*The movie is very 1990s. There are references to the Waco siege and the Ruby Ridge shootings. The Dallas bomb-threat is very reminiscent of the 1995 Oklahoma City Bombing in terms of both concept and visuals. I remember reading somewhere that the government conspiracies, aliens, etc. were what filled the gap between the end of the Cold War and the beginning of the War on Terror and that's plain here. There're even references to the dangerous African "killer bees" and the all-powerful Federal Emergency Management Agency (here're some comments on FEMA from a conspiracist POV) that are very 1990s. Heck, the movie even has a character refer to FEMA as "the secret government."

*There's a really good cliffhanger "WHAM!" moment I did not see coming. Bravo.

The Bad

*If the aliens that the Syndicate is working with are that old and powerful, why the need for the conspiracy in the first place? The British were only a few thousand years' more advanced in terms of technology and organization than the Stone Age aborigines of Australia and they didn't need indigenous proxies to work for decades to prepare the way for them. They just swept in, took the lands they wanted, and wiped out most of the natives in the process. To cite the Dalek from Dr. Who, a conflict between them and us would not be war, but pest control. There's an in-universe explanation involving the leverage the early Syndicate had, but given the back-story revealed for the aliens, I don't think that would work.

*To that end, it would have been better if the prologue took place in the 19th Century or early 20th Century, using Comanche Indians or cowboys instead of cave-men. This would show the alien colonization scheme was only a few decades or a century old. The aliens would be a powerful and dangerous opponent, but weak enough that they couldn't just sweep right in and take over.

*Mulder manages to get to Antarctica at one point in 48 hours. That seems to be pushing it, especially given how he's likely being watched. It would have been better if the events in Antarctica took place in, say, Canada. It would be closer to the Syndicate's North American center of power and wouldn't take as long to get there. Mulder wouldn't need to buy plane tickets or anything else that could give away his location--just drive there.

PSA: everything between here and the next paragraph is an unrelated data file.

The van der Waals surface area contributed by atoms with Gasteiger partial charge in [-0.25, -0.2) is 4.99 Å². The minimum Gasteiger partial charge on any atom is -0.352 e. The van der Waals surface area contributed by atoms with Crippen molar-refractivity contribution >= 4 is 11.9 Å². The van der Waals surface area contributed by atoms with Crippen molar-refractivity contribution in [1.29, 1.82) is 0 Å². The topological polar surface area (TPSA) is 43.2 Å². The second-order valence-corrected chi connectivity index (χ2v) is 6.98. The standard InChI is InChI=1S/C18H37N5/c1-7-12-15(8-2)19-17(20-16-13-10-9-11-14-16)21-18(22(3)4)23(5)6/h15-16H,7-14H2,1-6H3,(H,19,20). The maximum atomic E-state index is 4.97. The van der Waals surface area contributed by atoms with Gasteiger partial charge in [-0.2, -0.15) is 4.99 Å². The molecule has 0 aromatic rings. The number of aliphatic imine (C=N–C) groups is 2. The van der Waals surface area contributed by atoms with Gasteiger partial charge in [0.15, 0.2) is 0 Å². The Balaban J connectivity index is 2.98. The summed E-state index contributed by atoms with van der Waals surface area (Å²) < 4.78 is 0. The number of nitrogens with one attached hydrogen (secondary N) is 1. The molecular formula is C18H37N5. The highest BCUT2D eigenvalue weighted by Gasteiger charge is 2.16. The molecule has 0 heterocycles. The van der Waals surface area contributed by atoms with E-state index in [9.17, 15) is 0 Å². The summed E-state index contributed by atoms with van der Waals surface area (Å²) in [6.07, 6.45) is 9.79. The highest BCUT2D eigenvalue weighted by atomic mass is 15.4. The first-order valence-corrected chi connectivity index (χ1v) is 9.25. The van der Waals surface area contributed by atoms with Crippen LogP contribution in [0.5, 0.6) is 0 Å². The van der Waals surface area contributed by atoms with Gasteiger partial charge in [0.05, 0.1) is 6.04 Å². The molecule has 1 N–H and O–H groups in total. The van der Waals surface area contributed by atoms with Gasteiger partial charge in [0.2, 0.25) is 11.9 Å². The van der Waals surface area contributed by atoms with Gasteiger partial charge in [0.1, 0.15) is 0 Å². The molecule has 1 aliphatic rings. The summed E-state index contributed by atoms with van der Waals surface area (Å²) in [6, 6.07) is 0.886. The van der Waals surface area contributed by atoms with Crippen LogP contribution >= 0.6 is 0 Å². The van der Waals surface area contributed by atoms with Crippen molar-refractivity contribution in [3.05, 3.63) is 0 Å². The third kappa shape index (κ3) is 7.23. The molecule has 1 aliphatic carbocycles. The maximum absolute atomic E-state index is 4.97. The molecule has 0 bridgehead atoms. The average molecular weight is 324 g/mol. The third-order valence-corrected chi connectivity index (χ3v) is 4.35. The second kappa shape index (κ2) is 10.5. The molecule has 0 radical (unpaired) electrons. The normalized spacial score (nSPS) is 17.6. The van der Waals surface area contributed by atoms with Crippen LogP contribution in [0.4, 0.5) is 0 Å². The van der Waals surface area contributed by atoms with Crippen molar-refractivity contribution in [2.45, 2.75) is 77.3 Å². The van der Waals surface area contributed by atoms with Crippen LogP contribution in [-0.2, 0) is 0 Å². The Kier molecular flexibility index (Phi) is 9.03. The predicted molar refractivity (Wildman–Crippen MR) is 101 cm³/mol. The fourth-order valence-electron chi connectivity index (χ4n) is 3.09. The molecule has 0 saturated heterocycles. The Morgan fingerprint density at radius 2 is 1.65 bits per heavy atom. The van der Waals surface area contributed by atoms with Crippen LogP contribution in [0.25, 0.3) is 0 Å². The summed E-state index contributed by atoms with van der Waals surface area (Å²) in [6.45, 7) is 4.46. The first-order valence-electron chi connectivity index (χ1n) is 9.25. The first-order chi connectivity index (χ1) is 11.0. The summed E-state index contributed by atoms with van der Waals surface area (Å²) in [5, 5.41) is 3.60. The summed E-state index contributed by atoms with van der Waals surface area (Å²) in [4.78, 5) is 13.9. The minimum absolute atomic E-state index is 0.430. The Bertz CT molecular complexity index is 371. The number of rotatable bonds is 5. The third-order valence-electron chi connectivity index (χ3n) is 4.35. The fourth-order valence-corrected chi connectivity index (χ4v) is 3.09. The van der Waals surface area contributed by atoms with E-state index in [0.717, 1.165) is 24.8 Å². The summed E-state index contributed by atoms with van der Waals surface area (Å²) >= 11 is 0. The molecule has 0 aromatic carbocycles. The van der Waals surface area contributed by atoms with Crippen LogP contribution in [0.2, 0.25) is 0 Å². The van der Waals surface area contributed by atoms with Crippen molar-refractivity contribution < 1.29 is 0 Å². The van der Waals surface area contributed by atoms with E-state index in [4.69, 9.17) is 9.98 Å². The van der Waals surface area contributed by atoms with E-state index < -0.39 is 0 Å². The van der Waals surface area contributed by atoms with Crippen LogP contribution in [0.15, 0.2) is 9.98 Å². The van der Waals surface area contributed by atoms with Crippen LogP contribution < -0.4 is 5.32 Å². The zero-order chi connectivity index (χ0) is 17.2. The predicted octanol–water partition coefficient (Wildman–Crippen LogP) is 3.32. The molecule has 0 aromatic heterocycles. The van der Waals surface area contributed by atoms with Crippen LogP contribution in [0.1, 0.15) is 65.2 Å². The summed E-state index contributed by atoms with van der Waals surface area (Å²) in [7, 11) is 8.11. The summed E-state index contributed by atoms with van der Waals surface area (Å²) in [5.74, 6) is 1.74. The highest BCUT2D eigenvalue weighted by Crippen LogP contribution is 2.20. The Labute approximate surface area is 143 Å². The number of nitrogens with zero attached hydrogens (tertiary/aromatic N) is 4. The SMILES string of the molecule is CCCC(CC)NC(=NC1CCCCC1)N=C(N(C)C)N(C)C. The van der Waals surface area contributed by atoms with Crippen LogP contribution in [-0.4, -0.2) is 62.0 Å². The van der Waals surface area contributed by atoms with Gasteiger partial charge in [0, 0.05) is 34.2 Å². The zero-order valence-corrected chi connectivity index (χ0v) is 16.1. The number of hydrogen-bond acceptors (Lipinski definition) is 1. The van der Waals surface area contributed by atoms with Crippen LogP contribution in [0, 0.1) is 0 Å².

*When a Syndicate base is collapsing, one of the minions asks about Mulder. Why do they even care about him? He's their enemy and the only reason he isn't dead is because he has allies with leverage on the Syndicate (I think in one episode Assistant FBI Director Walter Skinner tells The Cigarette-Smoking Man that if anything happens to Mulder, some damaging information is getting released) or because they don't want to make him a martyr ("kill Mulder and we take the risk of turning one man's quest into a crusade"). Him getting killed in a way that doesn't look like a murder would be good for their plans.

*A character is shot in the head at one point (but not lethally). We only see the wound intermittently.

*There's a scene that I described as "the alien water-slide of doom" that should break a character's legs (or at least hurt him rather badly), but it really doesn't.

The Verdict

It's an entertaining film that you should go see, especially since they're reviving the series. 8.5 out of 10.

Saturday, January 23, 2016

Redgum, Or More Aussie Rock Courtesy of YouTube

Here're another couple of cool songs from Australia that I found via YouTube. The first is "I Was Only Nineteen," by Redgum.


I'd known that there were Australian soldiers who'd fought beside Americans in Vietnam since I read Peter F. Hamilton's second Reality Dysfunction novel in high school. That one featured a dead Australian Vietnam veteran possessing a living convict in the distant future.

(It's a long story.)

Something notable about this song is that the Australian protagonist has an experience very similar to that associated with American Vietnam veterans (and veterans in general, although Post-Traumatic Stress Disorder became more well-known in the Vietnam generation). He can't sleep at night due to the nightmares, the news helicopter frightens him, and "the rash that comes and goes" might be caused by Agent Orange.

And thanks to "I Was Only Nineteen," I found "Poor Ned," which is about the Australian outlaw Ned Kelly.